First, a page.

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Thursday, 10 July 2014

The Kiss (2013)

Director: Travis Mills
Stars: Renee Bryant, Troy Reeves, Sarah Lovell and Michael Coleman
After a safe opening entry into his 52 Films in 52 Weeks project, writer/director Travis Mills opened up his ambition a little for the second. It's The Kiss, ostensibly based on a short story by Kate Chopin, which was first published in Vogue in 1895, and it feels like a safe story too, as it's really short, only just breaking a thousand words, and it's relatively straightforward in its outlook. Mills's adaptation is also short, running a mere four minutes, but he changes much more than just the timeframe and he adds a heavy dose of that ambiguity that he's so fond of. He retains almost nothing from that original story, merely the setting of a scene around a wedding and, of course, the kiss of the title that is at the centre of both stories; otherwise it's completely unrecognisable. Inevitably the updating of century old material to contemporary settings prompts changes but that doesn't apply here because Chopin's story is notably timeless. In fact it almost describes a concept which didn't obtain a name for another twenty years, the 'gold-digger'.

I much prefer Mills's script to Chopin's short story, though perhaps it's simply because I'm a man. Chopin was an influential feminist and The Kiss revolves around a young lady who gets precisely what she wants, even though the kiss of the title temporarily scuppers her chances at the prize. She wants to get married, to the rich young man who is awkwardly courting her, for a particularly mercenary reason. As she puts it, 'The rather insignificant and unattractive Brantain was enormously rich; and she liked and required the entourage which wealth could give her.' She's about to land this big fish when another man waltzes into her house and plants an 'ardent, lingering kiss upon her lips' which would have done for her chances if she wasn't such a 'outspoken' young lady. In other words, Nathalie is modern enough to marry for money, modern enough to make it happen, even after a cog has been thrown into her machinations, and modern enough after it's done to try to keep the millionaire and the hurler of the cog both.

If any of this is there in Mills's adaptation, it's because we've brought it with us from our homework. None of it would appear to be there otherwise, because he doesn't give us any background detail to tell us why the young bride at the heart of his story got married. Maybe she's a gold-digger like Nathalie, but nothing tells us that. We can certainly see that her husband isn't a passionate man and there's nothing to suggest that she loves him, but there are a hundred reasons to get married and she could easily just be distracted by the chaos of a big wedding. We can believe from Renee Bryant's face that her character isn't sure of her decision, but she doesn't drive the story as Mills presents it. In fact, nobody drives anything except the complete stranger played by Michael Coleman who isn't given a name, a reason or any dialogue. He walks past their table on a restaurant patio, stops to kiss her completely out of the blue and then waltzes off down the road. He exists in this film only to deliver the kiss of the title and set up our story.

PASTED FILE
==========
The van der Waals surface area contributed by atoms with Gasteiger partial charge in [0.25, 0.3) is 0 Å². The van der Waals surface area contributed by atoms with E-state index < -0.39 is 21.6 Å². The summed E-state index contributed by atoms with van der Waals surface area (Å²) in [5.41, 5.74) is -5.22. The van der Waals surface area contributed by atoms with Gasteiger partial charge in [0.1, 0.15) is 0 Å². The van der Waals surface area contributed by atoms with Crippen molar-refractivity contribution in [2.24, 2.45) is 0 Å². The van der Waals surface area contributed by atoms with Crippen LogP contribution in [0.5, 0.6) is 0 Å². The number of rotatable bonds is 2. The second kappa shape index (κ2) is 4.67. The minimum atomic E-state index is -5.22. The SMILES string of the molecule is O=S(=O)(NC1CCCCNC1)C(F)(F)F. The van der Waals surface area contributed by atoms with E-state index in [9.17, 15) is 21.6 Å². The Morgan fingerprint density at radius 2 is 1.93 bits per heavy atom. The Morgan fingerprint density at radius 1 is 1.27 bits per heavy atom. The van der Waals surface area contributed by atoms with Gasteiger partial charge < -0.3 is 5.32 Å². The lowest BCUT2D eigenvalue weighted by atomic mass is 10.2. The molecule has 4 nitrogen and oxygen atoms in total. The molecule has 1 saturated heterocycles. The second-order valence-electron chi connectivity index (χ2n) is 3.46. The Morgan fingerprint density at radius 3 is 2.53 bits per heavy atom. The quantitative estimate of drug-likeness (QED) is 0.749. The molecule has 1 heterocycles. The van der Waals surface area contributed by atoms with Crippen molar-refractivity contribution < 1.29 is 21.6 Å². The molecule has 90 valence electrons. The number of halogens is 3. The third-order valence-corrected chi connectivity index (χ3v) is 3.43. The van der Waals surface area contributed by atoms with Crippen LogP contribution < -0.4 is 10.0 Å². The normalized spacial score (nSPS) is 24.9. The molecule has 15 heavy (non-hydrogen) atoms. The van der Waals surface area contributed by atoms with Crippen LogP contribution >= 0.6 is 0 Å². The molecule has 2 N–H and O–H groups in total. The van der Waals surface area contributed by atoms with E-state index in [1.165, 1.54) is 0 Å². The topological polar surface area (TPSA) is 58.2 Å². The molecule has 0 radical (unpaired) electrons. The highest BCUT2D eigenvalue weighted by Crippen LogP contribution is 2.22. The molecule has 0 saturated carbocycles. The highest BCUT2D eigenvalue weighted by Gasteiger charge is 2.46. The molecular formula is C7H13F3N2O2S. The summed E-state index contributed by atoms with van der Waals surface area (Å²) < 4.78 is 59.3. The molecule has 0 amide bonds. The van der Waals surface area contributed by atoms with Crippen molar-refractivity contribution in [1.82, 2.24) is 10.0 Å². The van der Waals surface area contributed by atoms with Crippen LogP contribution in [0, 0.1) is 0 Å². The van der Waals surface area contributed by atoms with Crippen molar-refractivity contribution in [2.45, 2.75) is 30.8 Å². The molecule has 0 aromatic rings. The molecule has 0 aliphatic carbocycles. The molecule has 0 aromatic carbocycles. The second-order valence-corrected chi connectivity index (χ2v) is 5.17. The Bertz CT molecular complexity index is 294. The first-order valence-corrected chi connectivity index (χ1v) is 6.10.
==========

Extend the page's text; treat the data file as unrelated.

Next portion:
And because Mills avoids giving us any background, we have to find a point of reference somewhere else and the only place viable is Renee Bryant's face. She underplays her role from the outset, because she's playing someone reciting an anecdote to a friend while distracted by all the shiny at a wedding fair, so I can buy her lack of engagement (no pun intended). But when she's kissed, she has a new focus and we have to figure out why. There are two ways I can read this film and neither of them follow the original story. The literal one is that she's kissed by a stranger, whose unexpected moment of passion focuses her thoughts and makes her wonder about the commitment she's about to make. That's hardly a feminist approach as it puts her firmly out of control. The alternative I keep coming back to is the one that gives her control, in which she imagines the whole encounter as a mild fantasy to replace the passion her husband is missing in spades. Certainly when he reappears, it's because she conjured him up again.

Michael Hanelin will surely be happy that he's not the only actor tasked with playing ambiguous roles at Running Wild, but I wonder which way Renee Bryant read her character. Everything revolves around that kiss, which she doesn't fight. The last shot of the film shows her face wide open, resonating a whole host of emotions all at once, and it's the one moment in the film that she's alive. It would be easy to denigrate her lack of engagement, if only it wasn't the right choice for the picture. Staying distracted throughout, but ending up with wide eyes, is far more appropriate. The acting generally is certainly more consistent than it was in The Sisters, but these are far from the sort of outstanding performances we know Mills can conjure out of his actors. Mostly I think they did what they needed to; it's just that their characters play second fiddle to the story. There are feminist takes to this, but then the deliberate lack of background makes many readings possible. I firmly feel that the woman isn't in charge here though; the writer is.

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